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I have a Lenovo Windows 7 laptop and now I have a shiny new Macbook pro to go with it.

I want to build a workstation where both share the same monitor. Since I code, I want a fairly large monitor with a fairly large resolution so that I can see a lot of code. The only thing better than high resolution is very high resolution. :)

The Lenovo laptop is docked and has a digital output (the unused rectangular white outlet in middle of the picture)

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Since I want a large monitor which is going to be a decent investment, I should get one with the best goodies so I can hook up other things to it and use it for other purposes.

So here is a two part question:

  • Can anyone provide insight on the features to get?

  • How do I go about choosing a monitor that can be shared between the Lenovo and the Macbook Pro laptops?

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3 Answers 3

up vote 2 down vote accepted

@Daniel has a good idea with the switch.

However, if you don't need to share keyboards/mice, I recommend getting a monitor with multiple inputs (almost all these days) and just connecting the Lenovo to one and the MacBook Pro to the other. Switch the inputs on the monitor.
The downside of this is that, even if the monitor isn't using the Mac's input, the Mac will think it's connected. So, you may get windows popping up on a nonexistent monitor, and losing your cursor now and then.

As for features: Make sure you get something with a high contrast ratio, and as VESA mount. Even if you don't anticipate mounting it right away, you may well want to later, especially if you share it between multiple machines.

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This is the setup I use. I have a Dell 2407 display, with both a MB Pro (DVI) and a Dell mini tower (VGA) attached. The PC keyboard and mouse are wireless so I just push them off to the side when they aren't in use; the laptop uses a keyboard & trackball that sit on a keyboard drawer, so I can just push the drawer in when the Mac isn't in use. Cheap and simple. –  Dori Jan 19 '11 at 9:33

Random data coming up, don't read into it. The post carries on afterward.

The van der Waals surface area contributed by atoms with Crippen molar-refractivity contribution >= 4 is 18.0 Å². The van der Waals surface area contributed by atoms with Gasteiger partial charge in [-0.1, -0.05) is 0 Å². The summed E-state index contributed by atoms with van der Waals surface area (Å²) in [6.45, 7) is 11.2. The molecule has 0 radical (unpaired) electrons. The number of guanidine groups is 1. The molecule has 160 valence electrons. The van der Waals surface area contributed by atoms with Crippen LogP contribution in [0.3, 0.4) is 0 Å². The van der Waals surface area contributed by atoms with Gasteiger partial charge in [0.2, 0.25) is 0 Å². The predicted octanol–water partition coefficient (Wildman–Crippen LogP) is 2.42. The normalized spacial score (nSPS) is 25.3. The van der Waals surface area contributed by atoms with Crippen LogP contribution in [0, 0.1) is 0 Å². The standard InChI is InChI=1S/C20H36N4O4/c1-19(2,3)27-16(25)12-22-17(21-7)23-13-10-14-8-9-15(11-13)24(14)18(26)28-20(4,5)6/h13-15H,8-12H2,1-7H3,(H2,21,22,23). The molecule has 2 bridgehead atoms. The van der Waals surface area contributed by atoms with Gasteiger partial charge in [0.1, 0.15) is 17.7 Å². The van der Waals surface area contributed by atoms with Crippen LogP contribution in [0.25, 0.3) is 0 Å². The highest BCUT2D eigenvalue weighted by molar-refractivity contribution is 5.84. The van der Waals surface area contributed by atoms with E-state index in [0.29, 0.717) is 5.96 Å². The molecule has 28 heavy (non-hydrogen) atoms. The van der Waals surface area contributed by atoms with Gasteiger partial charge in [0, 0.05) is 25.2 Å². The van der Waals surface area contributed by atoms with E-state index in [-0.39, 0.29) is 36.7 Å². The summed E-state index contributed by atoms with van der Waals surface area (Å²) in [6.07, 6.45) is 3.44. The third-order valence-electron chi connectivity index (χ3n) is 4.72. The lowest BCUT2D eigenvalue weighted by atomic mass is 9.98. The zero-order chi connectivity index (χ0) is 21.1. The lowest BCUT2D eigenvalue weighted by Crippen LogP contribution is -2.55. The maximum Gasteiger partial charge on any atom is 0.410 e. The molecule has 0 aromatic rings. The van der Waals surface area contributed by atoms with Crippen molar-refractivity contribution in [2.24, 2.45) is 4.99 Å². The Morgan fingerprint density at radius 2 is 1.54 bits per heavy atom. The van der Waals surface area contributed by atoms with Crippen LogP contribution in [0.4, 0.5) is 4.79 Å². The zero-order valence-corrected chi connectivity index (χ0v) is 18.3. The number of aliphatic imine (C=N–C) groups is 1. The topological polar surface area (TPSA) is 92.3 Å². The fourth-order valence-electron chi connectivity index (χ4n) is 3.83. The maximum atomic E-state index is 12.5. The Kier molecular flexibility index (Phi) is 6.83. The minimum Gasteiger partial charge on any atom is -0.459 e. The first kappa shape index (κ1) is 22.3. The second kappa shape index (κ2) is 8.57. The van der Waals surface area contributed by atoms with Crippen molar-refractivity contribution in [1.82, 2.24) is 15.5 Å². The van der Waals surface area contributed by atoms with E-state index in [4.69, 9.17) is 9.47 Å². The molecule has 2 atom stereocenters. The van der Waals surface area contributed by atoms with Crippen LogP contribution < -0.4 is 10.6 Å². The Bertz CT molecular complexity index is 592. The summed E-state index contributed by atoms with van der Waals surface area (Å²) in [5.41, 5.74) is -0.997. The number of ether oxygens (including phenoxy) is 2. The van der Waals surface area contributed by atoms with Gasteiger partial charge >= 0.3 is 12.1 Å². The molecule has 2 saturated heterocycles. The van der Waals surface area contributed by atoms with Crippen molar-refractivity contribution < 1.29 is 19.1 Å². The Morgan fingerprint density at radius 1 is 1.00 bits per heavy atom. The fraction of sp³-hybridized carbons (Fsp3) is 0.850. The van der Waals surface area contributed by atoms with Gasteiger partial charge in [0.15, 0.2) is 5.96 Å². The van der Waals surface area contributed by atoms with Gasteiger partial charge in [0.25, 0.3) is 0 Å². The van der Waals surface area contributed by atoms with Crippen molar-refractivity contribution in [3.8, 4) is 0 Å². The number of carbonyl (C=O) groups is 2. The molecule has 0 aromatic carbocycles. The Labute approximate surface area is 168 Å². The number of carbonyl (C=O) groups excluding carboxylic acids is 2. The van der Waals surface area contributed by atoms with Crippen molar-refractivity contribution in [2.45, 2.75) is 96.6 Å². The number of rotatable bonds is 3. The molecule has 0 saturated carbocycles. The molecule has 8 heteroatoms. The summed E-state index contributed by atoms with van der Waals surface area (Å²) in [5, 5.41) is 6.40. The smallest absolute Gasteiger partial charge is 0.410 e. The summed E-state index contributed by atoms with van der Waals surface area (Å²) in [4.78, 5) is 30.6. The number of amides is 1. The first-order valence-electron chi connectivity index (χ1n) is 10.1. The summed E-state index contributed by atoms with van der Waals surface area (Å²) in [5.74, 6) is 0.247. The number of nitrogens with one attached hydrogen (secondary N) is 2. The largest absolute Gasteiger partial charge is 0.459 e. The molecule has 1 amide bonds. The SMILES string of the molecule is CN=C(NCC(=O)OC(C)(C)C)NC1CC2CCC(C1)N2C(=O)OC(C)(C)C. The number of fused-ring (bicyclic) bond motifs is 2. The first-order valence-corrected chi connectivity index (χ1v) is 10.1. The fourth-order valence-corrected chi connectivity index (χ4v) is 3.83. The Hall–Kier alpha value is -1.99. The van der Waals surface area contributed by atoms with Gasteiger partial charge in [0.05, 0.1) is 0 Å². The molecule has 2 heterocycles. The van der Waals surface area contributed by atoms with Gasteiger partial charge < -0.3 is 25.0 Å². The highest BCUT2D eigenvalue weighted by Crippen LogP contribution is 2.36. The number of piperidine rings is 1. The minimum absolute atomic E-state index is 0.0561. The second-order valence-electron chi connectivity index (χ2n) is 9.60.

This may have less to do with the monitor you get and more to do with how you hook up the laptops to the monitor. When using multiple desktops on a single monitor, I've found KVM switches extremely useful. If you were planning on using a single keyboard for the two laptops, I would recommend this approach. However, I'm not aware of a single keyboard that will give you OS-specific controls for both Mac (command, eject, volume, etc) and Windows (start, etc).

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In addition to Daniel and Nathan's answers, do not buy any monitor that has "speakers", 99% of the displays that came with speakers turned out to be a complete waste of technology (not the display itself, but the speakers), which will let you wonder, why put speakers there in the first place if the volume/quality is going to be worse than using a Megaphone.

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